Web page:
Apple's demands and negotiating tactics have prevented the company from striking deals with media giants for its rumored streaming TV service, The Wall Street Journal reported on Thursday.
The report cites one such example when describing Apple's talks with Disney, which owns channels like ABC and ESPN. Apple reportedly wanted to keep the per viewer fee it would pay Disney each month to license its channels at a flat rate, despite the fact that TV channels usually rely on annual rate increases to boost their profits.
Apple has been considering a streaming TV service since as far back as 2009, the report says. Although it offered media companies higher fees than pay-TV providers back then, the talks never made progress because Apple only wanted to include certain channels in its service, according to the Journal.
Discussions with Comcast regarding a joint TV service also fizzled since Apple was reluctant to share key details about the project, such as what the user interface would look like, the report says. An Apple official reportedly told Comcast the software would be "better than anything you've ever had."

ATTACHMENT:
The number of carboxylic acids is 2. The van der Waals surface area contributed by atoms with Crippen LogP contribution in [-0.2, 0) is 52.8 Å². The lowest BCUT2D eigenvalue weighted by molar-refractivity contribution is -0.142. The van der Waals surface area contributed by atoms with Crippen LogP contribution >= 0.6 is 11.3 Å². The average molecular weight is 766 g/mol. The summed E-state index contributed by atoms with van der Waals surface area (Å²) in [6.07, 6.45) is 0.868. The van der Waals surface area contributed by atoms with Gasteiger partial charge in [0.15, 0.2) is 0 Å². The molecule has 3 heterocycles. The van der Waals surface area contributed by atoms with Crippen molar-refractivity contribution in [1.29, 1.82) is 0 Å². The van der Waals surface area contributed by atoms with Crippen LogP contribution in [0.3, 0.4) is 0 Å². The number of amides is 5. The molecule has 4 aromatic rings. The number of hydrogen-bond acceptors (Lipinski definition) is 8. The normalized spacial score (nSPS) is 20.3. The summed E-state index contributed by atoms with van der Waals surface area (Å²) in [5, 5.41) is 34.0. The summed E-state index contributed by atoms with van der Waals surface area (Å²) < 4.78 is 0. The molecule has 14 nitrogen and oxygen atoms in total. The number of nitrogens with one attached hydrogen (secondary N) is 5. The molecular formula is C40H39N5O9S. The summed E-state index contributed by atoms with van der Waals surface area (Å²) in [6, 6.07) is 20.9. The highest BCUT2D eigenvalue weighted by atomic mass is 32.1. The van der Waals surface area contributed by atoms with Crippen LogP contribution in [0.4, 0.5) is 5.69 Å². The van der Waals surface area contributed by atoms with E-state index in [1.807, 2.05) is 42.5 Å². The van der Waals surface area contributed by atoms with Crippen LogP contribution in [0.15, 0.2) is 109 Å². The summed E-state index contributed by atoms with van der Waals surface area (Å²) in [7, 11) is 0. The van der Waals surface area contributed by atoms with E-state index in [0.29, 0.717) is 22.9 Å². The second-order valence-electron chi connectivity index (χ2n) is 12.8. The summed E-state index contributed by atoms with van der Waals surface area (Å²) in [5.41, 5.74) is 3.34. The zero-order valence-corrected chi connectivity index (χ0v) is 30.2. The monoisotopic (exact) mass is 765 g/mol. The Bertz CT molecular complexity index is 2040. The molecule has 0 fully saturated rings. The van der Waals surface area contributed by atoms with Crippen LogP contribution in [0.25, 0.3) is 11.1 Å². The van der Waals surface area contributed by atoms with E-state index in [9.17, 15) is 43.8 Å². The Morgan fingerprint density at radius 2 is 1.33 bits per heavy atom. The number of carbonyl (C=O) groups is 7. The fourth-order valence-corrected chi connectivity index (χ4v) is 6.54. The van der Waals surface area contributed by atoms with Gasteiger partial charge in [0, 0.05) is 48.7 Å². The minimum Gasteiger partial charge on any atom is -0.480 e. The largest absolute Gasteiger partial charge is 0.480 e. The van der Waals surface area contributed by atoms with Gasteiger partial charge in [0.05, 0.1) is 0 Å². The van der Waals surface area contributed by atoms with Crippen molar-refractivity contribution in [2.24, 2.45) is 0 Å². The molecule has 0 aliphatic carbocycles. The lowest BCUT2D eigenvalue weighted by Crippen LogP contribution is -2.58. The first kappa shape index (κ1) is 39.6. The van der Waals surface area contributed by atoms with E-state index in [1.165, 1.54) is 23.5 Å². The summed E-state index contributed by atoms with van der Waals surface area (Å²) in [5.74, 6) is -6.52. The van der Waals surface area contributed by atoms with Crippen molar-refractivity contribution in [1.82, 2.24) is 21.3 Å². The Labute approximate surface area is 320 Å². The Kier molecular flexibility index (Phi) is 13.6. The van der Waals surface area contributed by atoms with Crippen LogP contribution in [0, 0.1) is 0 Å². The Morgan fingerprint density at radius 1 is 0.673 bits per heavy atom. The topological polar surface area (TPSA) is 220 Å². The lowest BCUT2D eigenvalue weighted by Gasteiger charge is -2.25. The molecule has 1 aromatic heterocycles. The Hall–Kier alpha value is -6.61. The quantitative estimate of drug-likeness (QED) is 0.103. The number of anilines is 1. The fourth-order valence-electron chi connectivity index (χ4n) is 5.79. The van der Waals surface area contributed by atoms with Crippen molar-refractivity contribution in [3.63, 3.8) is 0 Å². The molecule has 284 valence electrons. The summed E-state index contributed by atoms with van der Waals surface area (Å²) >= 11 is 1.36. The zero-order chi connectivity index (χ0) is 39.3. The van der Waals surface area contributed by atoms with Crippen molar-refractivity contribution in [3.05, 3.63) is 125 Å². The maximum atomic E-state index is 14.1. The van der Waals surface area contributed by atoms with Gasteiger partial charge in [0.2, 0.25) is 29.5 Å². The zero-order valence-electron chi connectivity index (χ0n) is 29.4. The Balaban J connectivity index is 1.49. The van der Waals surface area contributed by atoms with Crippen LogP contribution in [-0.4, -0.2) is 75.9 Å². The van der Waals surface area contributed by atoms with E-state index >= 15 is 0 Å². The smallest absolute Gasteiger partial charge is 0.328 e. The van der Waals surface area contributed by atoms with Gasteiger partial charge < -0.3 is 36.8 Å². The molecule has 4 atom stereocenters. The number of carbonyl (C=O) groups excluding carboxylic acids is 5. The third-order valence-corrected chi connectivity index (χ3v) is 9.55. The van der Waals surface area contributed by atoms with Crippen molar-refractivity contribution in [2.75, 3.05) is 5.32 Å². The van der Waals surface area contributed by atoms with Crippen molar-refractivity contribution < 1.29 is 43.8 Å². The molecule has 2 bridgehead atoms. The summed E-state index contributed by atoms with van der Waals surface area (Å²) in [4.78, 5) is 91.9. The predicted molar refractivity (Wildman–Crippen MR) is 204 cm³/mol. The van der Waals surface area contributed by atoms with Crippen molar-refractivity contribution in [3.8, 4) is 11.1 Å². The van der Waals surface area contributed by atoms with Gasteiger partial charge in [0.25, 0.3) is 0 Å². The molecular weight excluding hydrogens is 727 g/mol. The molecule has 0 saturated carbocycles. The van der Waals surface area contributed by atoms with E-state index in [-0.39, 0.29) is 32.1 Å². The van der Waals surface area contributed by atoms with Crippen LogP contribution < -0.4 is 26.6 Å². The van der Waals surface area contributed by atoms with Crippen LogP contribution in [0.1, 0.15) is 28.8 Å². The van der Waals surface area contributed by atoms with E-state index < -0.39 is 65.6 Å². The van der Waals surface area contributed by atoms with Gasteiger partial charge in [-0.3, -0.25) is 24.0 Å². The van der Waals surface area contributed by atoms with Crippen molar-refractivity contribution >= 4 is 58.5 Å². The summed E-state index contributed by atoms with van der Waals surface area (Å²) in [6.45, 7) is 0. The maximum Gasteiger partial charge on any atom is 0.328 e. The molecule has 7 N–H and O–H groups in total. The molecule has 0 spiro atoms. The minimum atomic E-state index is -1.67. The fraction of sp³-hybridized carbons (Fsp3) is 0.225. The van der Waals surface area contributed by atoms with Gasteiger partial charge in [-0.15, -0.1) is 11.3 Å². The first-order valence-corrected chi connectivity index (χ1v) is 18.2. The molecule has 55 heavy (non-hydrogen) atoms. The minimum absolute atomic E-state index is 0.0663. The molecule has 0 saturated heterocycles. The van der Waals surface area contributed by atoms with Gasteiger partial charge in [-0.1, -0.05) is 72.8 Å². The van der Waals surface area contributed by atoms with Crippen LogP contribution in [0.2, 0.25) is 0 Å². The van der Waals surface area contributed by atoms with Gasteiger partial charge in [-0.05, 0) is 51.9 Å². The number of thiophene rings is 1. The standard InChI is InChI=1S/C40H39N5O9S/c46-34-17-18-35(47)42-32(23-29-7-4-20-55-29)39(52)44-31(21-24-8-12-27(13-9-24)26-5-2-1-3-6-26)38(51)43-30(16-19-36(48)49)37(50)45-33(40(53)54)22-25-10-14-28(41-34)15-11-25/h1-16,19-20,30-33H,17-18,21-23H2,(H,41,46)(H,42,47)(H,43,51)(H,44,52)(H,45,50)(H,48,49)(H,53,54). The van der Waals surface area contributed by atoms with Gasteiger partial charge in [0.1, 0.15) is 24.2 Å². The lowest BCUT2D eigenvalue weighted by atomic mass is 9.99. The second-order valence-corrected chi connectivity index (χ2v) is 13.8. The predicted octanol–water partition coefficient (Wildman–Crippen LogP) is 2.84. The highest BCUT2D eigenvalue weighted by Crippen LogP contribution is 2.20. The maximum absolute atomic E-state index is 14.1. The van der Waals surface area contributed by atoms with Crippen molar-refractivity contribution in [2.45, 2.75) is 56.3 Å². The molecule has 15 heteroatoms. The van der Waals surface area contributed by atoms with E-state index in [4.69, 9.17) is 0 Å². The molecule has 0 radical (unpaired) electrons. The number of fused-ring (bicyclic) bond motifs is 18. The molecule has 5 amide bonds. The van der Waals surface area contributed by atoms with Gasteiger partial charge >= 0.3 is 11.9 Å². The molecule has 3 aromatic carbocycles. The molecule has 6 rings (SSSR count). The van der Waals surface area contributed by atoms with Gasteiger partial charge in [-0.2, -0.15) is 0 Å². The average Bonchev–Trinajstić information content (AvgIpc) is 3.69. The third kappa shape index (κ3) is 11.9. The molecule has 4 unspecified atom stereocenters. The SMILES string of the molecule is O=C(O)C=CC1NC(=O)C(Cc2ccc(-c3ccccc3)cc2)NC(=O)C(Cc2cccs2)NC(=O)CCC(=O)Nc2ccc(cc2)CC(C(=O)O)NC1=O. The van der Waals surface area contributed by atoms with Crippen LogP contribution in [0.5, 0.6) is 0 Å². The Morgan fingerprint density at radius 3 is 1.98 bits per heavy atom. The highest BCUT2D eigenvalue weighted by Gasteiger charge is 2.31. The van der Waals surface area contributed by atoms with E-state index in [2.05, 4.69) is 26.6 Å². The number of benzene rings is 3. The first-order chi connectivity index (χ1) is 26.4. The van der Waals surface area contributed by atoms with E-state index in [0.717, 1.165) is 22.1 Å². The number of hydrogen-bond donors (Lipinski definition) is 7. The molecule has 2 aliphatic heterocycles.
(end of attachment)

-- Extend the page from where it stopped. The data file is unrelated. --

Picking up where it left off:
Talks with Time Warner reportedly faded after Apple required access to full seasons of hit shows on demand and rights to a cloud-based recorder that would automatically record programs and allow viewers to skip ads in newly aired shows. When Apple tried a new tactic by pitching a skinny bundle deal that would include 25 popular channels to networks like Disney and Fox, there was some trouble over deciding which channels to include.
The Journal's report comes after Recode reported last year that Apple's streaming TV plans have stalled over negotiations with TV executives.
Meanwhile, Apple has been vocal about its interest in the television space, proclaiming that the future of TV is apps. Its new version of the Apple TV set top box, which launched last fall, includes its own App Store that houses a selection of games and apps made specifically for the TV. The Silicon Valley titan also recently purchased Carpool Karaoke, the popular segment of The Late Night Show With James Cordon, and has announced plans to make its own original TV series.
The recent focus on TV also comes as Apple is rumored to be entering other new markets, such as the automotive space. Bets like this, if successful, could be crucial in showing Wall Street that Apple can generate success in other product segments beyond the iPhone, revenue from which fell by 23% in Apple's recently ended fiscal quarter.
Apple declined to comment on the report.